Your Old Plumbing Can Help Pay For Your New Plumbing

Selling the copper from your old plumbing can help offset the cost of new plumbing, says DIY site Curbly:

    There are great alternatives to copper when it comes to re-piping your home, so there’s no real need to pay any premiums there. But why not take advantage with the old copper pipe you’re going to replace?

    Scrap metal recyclers in Seattle, where I am, are paying upwards of $1.75 or so per pound for scrap copper. This is what they’ll pay you for what you’ll probably throw away anyway. Why not take advantage? If you’re lucky enough to have all your waste lines in old copper pipe and plan to gut the house anyway, so much the better.

As the daughter of a construction electrician, we understand the power of tiny, seemingly useless, pieces of copper. Scrap copper is the substance that powers Santa Claus. —MEGHANN MARCO

Help Your New Plumbing Pay For Itself [Curbly]


Edit Your Comment

  1. Disgruntled CC Employee says:

    I used to work in a scrap metal yard. Talk to the employees to find out how to get the best price. Scrap metal comes in various grades and prices depending on how clean it is, and what type of metal it is. Use a magnet to make sure that you have brass and copper, not iron.

  2. rekoil says:

    The article mentions PEX, which is a new flexible plumbing material and coupling system – kinda like running garden hose through your walls. As the owner of a home that had polybutylene plumbing until a year ago, this stuff scares me. That stuff wound up having a ~50% failure rate over 15 years (my home included) and I still haven’t been able to collect anything from the resultant class action settlement. Your household plumbing is NOT a place to be an early adopter.

  3. riggs says:

    Actually, not a bad idea…the price for copper has gone way up. I know this because my dad is a plumbing contractor. It’s gotten close to the point where he’s had to rebid jobs based on the cost of copper pipe. See also: telephone wire, etc. All high-dollar right now.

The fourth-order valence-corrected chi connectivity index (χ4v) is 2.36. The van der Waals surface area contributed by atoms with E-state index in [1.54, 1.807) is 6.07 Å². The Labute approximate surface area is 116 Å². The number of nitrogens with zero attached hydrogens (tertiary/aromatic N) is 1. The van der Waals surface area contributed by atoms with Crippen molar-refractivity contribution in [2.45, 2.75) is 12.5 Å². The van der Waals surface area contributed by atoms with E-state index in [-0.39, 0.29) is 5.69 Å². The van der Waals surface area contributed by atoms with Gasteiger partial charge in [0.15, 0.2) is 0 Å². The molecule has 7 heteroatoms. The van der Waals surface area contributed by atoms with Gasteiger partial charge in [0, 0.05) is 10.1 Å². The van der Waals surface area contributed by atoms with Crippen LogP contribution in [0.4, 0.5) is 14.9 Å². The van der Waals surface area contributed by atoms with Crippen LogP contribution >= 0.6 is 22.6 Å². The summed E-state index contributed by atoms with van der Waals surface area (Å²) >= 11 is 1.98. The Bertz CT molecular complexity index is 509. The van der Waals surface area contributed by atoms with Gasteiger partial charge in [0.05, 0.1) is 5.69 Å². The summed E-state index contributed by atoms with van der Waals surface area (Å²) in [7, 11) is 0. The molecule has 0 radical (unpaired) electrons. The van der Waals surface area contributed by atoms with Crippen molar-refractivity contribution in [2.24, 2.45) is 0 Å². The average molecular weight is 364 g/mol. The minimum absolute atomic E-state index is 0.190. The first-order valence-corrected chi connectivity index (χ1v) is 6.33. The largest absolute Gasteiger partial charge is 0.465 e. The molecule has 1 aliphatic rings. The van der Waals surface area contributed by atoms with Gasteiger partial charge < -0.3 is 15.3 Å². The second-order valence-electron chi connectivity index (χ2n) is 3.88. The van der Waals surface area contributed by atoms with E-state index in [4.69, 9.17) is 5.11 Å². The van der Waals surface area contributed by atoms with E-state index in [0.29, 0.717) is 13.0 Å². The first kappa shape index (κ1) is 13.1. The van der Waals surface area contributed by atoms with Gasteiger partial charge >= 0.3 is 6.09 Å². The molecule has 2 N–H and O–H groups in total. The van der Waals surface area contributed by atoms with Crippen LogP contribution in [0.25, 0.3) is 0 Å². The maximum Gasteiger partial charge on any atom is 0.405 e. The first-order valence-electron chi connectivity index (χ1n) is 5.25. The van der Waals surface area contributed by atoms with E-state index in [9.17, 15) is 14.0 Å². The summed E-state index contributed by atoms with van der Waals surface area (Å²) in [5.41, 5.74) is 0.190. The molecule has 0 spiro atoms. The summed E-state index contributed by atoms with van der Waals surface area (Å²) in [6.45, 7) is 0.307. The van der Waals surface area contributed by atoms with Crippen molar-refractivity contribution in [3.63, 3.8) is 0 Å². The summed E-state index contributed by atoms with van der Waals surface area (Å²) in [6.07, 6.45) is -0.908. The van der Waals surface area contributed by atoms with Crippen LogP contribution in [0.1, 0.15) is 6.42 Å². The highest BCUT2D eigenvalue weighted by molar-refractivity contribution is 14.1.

4. synergy says:

    In the last year, that I can remember, the local news channels have kept doing stories about construction sites and parts of AC? (or something in houses at any rate that contain a lot of copper) have been getting heisted for the copper to be resold.

  5. Falconfire says:

    PEX is lightyears beyond polybutylene. Any leak you get from it is almost always chalked up to user error (IE you didnt follow the instructions on how to crimp the stuff.)

    I did polybutylene work with my father too, and I would agree it sucked, especially for areas where freezes occured a lot. PEX is not like that at all.

    PEX has been used for years in new industrial construction (buisnesses and the like) only now is it starting to move over to the homeowner field. Just so you know though, waste lines are still metal.

  6. Falconfire says:

    also a FYI i forgot to add. PEX has been used for years for gas/oil/and other industrial apps. the stuff has been around since the late 60’s

  7. medalian1 says:

    My brother is a plumber and he scraps once a month averaging $300 a month in supplimental income. They’re supposed to turn the scrap in and it goes toward christmas bonuses and whatnot, but he just keeps it. It takes some time to tear apart the fixtures and seperate all the scrap, but he thinks it’s worth his time/trouble. He hasn’t had a customer request to keep it yet and he’s been a plumber for 4ish years.